The Fauves were, for a long time, one of Australia's most criminally ignored bands. The Young Need Discipline, with its melodic guitar pop and wry lyrics, was the album that saw the Fauves begin to receive the sort of attention they deserved.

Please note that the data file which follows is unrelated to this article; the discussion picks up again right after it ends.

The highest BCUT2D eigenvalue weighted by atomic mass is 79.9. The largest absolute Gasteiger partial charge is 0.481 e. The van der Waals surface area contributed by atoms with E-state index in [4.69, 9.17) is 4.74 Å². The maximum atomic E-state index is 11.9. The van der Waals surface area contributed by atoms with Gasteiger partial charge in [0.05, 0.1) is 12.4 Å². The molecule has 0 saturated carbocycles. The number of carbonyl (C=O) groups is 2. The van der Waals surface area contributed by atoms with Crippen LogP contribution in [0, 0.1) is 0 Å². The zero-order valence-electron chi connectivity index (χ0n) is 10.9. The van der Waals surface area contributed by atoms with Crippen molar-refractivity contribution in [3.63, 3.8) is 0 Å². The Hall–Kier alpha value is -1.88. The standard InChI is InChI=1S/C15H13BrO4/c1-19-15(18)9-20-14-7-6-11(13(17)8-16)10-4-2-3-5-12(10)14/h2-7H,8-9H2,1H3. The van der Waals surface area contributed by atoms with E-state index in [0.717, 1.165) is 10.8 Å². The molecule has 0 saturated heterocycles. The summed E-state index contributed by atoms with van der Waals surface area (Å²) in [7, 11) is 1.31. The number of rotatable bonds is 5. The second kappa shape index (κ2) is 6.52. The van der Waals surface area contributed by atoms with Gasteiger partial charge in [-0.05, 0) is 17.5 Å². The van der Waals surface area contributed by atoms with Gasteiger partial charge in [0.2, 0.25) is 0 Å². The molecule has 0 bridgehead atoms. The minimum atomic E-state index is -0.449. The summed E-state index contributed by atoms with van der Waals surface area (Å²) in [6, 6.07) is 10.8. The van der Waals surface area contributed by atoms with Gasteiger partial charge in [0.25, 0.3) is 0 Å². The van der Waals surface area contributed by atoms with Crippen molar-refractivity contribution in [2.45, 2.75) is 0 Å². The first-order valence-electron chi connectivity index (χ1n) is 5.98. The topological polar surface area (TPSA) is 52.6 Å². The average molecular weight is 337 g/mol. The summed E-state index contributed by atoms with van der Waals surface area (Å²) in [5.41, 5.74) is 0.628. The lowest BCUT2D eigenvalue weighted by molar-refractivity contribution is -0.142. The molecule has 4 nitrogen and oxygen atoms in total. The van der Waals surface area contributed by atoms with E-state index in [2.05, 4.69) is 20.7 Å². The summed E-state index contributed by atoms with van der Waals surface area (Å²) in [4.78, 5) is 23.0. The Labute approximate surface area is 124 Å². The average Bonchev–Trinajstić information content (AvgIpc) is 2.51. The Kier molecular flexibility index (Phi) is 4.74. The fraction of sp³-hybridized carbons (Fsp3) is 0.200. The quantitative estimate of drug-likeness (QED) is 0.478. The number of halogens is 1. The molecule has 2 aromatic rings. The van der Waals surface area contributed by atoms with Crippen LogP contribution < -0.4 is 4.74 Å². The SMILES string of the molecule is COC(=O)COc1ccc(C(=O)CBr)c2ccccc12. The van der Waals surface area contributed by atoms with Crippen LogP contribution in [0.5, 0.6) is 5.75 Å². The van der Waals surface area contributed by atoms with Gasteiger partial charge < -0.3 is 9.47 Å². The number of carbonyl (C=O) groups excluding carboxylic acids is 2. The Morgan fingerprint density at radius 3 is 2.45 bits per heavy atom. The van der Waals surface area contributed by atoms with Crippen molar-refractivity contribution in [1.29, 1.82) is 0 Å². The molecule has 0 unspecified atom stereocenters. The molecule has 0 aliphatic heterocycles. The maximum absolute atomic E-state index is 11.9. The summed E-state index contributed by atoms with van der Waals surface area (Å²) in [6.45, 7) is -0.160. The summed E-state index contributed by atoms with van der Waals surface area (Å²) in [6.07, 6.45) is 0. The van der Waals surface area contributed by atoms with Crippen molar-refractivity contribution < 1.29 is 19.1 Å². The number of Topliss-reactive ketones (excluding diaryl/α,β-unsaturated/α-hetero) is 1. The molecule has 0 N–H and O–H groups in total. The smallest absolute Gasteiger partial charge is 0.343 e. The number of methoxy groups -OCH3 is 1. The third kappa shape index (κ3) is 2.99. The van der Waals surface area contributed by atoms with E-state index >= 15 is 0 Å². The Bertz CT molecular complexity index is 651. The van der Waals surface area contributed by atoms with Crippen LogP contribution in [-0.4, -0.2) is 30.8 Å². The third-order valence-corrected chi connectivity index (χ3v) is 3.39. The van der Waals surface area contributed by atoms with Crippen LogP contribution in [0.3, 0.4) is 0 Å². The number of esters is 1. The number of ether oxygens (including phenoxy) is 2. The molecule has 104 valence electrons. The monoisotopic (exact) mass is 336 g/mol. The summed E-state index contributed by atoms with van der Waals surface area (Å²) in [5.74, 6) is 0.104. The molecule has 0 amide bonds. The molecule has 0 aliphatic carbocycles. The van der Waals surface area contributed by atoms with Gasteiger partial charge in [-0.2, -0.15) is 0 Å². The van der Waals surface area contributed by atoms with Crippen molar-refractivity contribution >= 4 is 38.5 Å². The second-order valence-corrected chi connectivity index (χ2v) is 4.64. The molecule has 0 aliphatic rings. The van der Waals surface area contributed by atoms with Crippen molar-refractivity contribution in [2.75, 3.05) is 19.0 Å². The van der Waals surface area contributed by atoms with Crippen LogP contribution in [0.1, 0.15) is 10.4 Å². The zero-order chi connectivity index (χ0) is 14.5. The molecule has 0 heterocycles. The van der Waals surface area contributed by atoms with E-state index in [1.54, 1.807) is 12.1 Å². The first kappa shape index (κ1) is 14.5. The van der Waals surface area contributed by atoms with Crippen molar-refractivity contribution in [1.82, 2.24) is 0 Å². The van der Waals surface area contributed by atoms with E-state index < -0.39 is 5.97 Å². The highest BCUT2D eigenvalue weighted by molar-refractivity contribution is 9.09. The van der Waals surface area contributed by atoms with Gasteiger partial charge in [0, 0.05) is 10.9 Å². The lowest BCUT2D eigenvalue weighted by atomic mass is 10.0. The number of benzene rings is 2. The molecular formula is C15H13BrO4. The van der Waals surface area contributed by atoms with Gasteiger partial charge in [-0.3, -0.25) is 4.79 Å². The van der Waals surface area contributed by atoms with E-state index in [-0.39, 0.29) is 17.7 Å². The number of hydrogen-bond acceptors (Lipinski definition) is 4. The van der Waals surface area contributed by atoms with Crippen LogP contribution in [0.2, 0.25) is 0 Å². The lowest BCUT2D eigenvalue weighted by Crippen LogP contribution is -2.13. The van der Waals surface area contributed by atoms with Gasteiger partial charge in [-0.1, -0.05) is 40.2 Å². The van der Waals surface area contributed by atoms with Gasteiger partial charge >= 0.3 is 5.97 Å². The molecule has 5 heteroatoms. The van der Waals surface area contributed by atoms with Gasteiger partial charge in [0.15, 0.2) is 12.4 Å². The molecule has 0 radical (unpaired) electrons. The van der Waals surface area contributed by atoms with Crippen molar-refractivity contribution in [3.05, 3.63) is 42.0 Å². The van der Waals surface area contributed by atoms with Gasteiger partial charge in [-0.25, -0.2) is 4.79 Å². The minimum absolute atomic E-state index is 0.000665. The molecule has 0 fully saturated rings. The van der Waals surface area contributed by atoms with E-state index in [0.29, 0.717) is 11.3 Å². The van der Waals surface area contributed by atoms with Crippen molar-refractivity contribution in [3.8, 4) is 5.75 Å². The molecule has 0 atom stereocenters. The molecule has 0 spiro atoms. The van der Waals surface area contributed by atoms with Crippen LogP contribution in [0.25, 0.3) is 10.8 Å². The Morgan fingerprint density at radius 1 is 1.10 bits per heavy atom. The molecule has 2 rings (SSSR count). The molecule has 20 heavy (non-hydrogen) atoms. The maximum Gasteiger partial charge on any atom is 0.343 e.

While the Fauves display a sharp, intelligent sense of humour in their lyrics, it is never as deliberately obvious in their songs as it is for They Might Be Giants, and their music is similar to the sort of guitar rock made popular in Australia by Hunters & Collectors. The Young Need Discipline covered a range of moods, from the sweet pop of the most successful single from the album, "Dwarf on Dwarf," and the grungy "Glitter Us" to the bluesy "Cheroot" (an ode to a cigarette butt floating in a toilet bowl) and quieter moments like "Caesar's Surrender" and "Man Lessons." Despite this, The Young Need Discipline is a coherent effort that works well as a whole. Little wonder, then, that it was this album that finally brought them more than just critical acclaim.